"...We fought wars that should never have been fought. We allowed giant banks and predatory corporations to plunder the nation’s wealth and resources without regard for the damage done to the economy, the environment or the people. We neglected the nation’s physical infrastructure to the point where bridges were collapsing, water systems were failing, and the historic city of New Orleans was submerged in a catastrophic flood that shocked not just the nation but the world." Bob Herbert, Losing Our Way
Republicans are driving a very bad bargain: "we are in the process of destroying a great many things which are real— soil, water, energy, resources, other species, our health — for the sake of something that exists chiefly in our imagination: money." from DeclineOfTheEmpire.com
"Convictions are more dangerous enemies of truth than lies." Friedrich Nietzsche, Human, All Too Human. Texts in the History of Philosophy.
"Belief is more powerful than reason." Myth of the American Superhero: John Shelton Lawrence and Robert Jewett
An interview with Paul Krugman
Al Gore's speech, January 16, 2006, was only very lightly mentioned in the press. Considering that we are facing a Constitutional crisis, an assault of our civil liberties, crimes against the environment, an executive who thinks he is above the law, worsening international relations, an unsustainable deficit, a growing health care crisis, a gratuitous war, corporate corruption and what appears to be a cloud of fascism settling over the US, the press has failed to pay attention to these important issues. See any of topics listed above for more details.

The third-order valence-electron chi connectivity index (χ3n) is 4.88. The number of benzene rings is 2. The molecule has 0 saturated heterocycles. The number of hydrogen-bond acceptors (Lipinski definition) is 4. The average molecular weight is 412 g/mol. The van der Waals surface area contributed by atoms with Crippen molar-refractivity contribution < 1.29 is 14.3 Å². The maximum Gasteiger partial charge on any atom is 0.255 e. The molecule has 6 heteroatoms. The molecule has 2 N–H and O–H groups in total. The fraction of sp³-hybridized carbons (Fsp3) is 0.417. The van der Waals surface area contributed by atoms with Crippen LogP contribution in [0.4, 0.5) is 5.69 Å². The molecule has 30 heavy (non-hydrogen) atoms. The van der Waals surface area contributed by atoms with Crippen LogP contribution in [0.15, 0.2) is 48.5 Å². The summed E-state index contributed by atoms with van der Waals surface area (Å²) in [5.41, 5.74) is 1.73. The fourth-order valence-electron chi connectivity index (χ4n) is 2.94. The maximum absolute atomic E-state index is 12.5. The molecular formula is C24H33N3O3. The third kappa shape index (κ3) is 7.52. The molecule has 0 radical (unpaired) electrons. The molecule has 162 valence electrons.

William Rivers Pitt is a New York Times and internationally bestselling author of two books: "War on Iraq: What Team Bush Doesn't Want You to Know"and "The Greatest Sedition Is Silence." His newest book, "House of Ill Repute: Reflections on War, Lies, and America's Ravaged Reputation," is now available from PoliPointPress.
Nobel Prize winning speech was not mentioned much in the US
A note from Kevin Tillman, Pat's Brother
Signal and the Noise, Nate Silver
The Death of Why: the Decline of Questioning and the Future of Democracy, Andrea Batista Schlesinger